By Tim Hunt
Gun legislation creates political backlashUploaded: Sep 19, 2013
Following up on my comments last week about the state of Jefferson and a similar move in rural Colorado, political observers were quite surprises when residents of two Colorado state Senate districts recalled legislators for the first time in state history.
In the wake of the Aurora theater shootings, a Democrat-led state Legislature passed tough gun control measures in a state that once was the start of the Wild, Wild West. It still is that way in rural areas. The laws required universal background checks and limited magazines to 15 rounds.
Voters recalled Senate leader John Morse from his Colorado Springs district where registration is split pretty evenly between independents, Democrats and Republicans. Voters also recalled Hispanic Senator Angela Giron from her blue-collar district that has a large Hispanic population in Pueblo and typically votes Democrat. President Obama won it easily in 2012.
Recall proponents were out-spent by a 5-1 margin thanks to lots of out-of-state donations, particularly from New York Mayor Michael Bloomberg.
Somehow, I can't see anything similar happening in California after the Legislature last week passed a bill banning the use of lead bullets in hunting as well as other gun control measures. Given the crime rates in urban centers in California, somebody ought to ask just how effective the state's already stringent measures are in curbing gun crime. The state has very tough restrictions on guns, yet, as I noted on Tuesday, metro areas such as Richmond rank in the bottom 10 percent when it comes to crime rate.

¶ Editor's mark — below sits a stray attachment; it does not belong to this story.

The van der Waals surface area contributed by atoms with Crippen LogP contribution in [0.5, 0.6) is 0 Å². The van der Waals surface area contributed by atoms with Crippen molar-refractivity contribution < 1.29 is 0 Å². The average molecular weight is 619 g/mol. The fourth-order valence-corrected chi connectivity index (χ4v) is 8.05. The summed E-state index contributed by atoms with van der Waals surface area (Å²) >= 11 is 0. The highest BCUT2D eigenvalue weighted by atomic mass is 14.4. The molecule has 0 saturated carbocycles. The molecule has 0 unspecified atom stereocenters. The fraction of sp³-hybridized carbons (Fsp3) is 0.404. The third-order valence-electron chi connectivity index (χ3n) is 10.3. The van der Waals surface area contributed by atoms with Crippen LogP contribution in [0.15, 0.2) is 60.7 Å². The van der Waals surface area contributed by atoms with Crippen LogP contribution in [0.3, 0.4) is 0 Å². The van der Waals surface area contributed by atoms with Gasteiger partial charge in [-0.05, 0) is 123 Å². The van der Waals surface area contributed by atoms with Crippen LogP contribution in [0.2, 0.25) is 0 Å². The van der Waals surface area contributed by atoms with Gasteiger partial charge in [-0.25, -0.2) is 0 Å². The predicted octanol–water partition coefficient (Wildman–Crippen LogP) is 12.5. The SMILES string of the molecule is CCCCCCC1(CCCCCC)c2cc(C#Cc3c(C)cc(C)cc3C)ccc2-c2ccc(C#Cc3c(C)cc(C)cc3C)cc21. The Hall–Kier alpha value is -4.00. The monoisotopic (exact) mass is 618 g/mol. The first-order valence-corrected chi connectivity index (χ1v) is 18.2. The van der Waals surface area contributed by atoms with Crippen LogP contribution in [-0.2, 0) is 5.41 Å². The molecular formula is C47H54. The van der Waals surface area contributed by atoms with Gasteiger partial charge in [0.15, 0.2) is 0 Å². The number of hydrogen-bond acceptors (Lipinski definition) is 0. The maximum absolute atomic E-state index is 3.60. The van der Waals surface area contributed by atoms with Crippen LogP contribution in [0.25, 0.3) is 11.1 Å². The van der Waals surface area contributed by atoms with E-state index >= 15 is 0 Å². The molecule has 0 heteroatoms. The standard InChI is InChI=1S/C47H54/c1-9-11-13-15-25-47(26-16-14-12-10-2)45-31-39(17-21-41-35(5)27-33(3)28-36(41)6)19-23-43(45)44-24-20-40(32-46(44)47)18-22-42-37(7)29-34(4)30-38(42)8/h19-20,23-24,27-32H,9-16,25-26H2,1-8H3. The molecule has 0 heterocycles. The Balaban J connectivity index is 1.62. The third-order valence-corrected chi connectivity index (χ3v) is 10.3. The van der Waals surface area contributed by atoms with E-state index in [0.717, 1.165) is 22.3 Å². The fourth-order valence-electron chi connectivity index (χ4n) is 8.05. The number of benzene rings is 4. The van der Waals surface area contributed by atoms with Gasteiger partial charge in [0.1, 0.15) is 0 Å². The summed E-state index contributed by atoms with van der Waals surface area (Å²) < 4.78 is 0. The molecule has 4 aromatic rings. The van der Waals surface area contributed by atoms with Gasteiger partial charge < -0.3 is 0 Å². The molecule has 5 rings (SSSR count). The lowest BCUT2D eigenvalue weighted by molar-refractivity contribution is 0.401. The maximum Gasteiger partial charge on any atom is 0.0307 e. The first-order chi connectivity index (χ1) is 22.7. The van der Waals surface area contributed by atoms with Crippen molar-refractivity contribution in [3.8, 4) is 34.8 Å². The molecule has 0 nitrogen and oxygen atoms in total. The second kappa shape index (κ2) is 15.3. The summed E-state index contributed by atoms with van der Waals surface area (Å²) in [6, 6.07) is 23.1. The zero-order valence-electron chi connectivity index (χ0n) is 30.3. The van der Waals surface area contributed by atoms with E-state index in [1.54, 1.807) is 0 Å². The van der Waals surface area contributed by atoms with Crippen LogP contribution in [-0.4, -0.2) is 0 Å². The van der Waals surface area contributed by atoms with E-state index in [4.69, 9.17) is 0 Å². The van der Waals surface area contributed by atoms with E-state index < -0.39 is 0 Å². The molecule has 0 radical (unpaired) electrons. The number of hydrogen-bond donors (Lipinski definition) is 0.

In addition to the ban on lead bullets, lawmakers also expanded the definition of an illegal shotgun and passed a measure that would ban semi-automatic rifles with removable magazines. Whether the governor will concur remains to be seen. He has until Oct. 13 to act on legislation passed during the session that ended early last Friday morning.
Speaking of the Legislature, there have been press reports speculating that Senator Mark DeSaulnier, who represents the Livermore and San Ramon valleys, is one of the top two contenders to lead the state Senate when current leader Darrell Steinberg of Sacramento is termed out next year.
DeSaulnier has two years remaining in his final term and would give the East Bay significant clout if he can land the role. Southern California Senator Kevin de Leon has been named as the other top contender.
One factor in his favor: there has been an unofficial agreement that the top positions in the Legislature are split between north and south. Assembly Speaker John Perez is from Southern California and likely will serve until he is termed out in 2016. If that history holds, DeSaulnier is positioned well to significantly increase his influence.